Imagery is a powerful force when it’s the only source of information. As a child, I perceived Jesus Christ as a weak victim of bullies who were stronger than Him. Without any biblical influences in my life, my knowledge was limited to creepy Catholic pictures in the house of my best friend, and stained-glass windows on the local Anglican church. In my mind, Jesus was nothing more than an unfortunate victim and a personal reminder of what happens to kind people in a mean world.
When The Passion of the Christ hit the screen, it certainly devastated any remaining notions of Jesus being a wimp. Nonetheless it still reinforced the victim motif over His life. While it was effective in assaulting my senses with the unbelievable physical brutality of Christ’s crucifixion, it was almost impossible to leave the cinema without feeling sorry for Jesus, the victim of such an evil conspiracy.
But is that how we should think of Christ’s death? While He suffered excruciating physical pain and spiritual separation from the Father, was He actually anyone’s victim?
Herod, Pontius Pilate, and the Sanhedrin worked together to arrest, condemn, and crucify Christ. But Scripture is clear that the Lord’s death was not a result of their scheme:
For truly in this city there were gathered together against Your holy servant Jesus, whom You anointed, both Herod and Pontius Pilate, along with the Gentiles and the peoples of Israel, to do whatever Your hand and Your purpose predestined to occur. (Acts 4:27–28 emphasis added)
Christ was not the victim of a Jewish and Roman conspiracy. The purpose of His life was the promise of His death. He was born to die in our place, fulfilling His role as the only acceptable sacrifice for our sins.
And as Lord of all creation, He had authority over every detail of His arrest, trial, and death.
Christ Was in Charge of His Arrest
Judas managed to blend in among the rest of the disciples, but Jesus knew all along who he really was (John 6:70–71). Even as Judas plotted to betray Christ, the Lord was in control (John 13:2-3).
In the hours before Christ’s arrest, in the intimacy of the upper room, Jesus washed Judas’ feet along with the rest of His disciples’, even though He knew what was in Judas’ heart (John 13:11). And when the Lord dismissed His treacherous disciple, it was with full knowledge of what he was about to do (John 13:21-30).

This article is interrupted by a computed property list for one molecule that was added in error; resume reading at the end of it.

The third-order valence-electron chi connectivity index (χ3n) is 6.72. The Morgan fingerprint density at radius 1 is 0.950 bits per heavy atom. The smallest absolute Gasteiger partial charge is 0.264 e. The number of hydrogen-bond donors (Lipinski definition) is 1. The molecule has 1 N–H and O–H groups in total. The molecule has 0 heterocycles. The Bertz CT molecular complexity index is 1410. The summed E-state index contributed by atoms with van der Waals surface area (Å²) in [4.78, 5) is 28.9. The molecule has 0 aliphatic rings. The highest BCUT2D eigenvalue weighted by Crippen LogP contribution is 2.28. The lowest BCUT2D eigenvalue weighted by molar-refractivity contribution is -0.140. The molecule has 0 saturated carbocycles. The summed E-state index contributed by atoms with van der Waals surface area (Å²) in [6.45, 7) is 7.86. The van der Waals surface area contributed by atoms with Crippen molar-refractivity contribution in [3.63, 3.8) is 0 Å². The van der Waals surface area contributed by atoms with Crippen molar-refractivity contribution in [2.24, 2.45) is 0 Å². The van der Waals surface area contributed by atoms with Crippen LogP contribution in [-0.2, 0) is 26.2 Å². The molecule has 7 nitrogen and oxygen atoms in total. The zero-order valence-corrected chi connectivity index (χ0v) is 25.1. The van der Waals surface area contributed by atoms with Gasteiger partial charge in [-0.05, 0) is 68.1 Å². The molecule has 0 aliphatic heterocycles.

Once Christ and His disciples had finished celebrating the Passover, Jesus went to His usual place to pray: “And He came out and proceeded as was His custom to the Mount of Olives; and the disciples also followed Him” (Luke 22:39, emphasis added). In spite of His forthcoming arrest, Jesus wasn’t hiding—He went to a place where Judas could easily find Him (John 18:2).
Even in the moment of His arrest, Christ was undaunted: “Then Jesus, knowing all that would happen to him, came forward and said to them, ‘Whom do you seek?’” (John 18:4 ESV, emphasis added). There was no reason to run or hide—this was the fulfillment of His plan.
Judas and his co-conspirators never operated outside of Christ’s sovereign authority. From the moment Jesus welcomed him into His ministry, to Judas’ kiss of betrayal, Christ’s authority was always on display.
Christ Was in Charge of His Trial
Pontius Pilate was the long arm of the law in Judaea. He wielded Caesar’s authority with an iron fist, and was the final arbiter of life and death for everyone under his jurisdiction. But during Christ’s mock trial, his temporal authority was no threat to the Lord.
So Pilate said to Him, “You do not speak to me? Do You not know that I have authority to release You, and I have authority to crucify You?” Jesus answered, “You would have no authority over Me, unless it had been given you from above.” (John 19:10–11)
Christ was completely unmoved and unshaken by Pilate and his vast army. He knew they were in a position of power over Him because of God’s pre-ordained plan. And He submitted to the death sentence in order to execute that plan.
Pilate was still culpable for passing sentence on the spotless Lamb, even though he was operating under God’s sovereign will. John MacArthur explains how the Lord used Pilate’s sin to bring about His plan of redemption.
Although he was a responsible moral agent and accountable for his actions, Pilate did not have ultimate control over events related to the Son of God. Nothing that happens—even the death of Jesus Christ—is outside the sovereignty of God. John MacArthur, The MacArthur New Testament Commentary: John 12-21 (Chicago: Moody Publishers, 2008) 341.
For the disciples, the cross represented the tragic end to their soaring messianic hopes. But for Jesus, that same cross was His destiny, and He marched toward it with unwavering purpose. Not only did He embrace His crucifixion, He also orchestrated every single detail.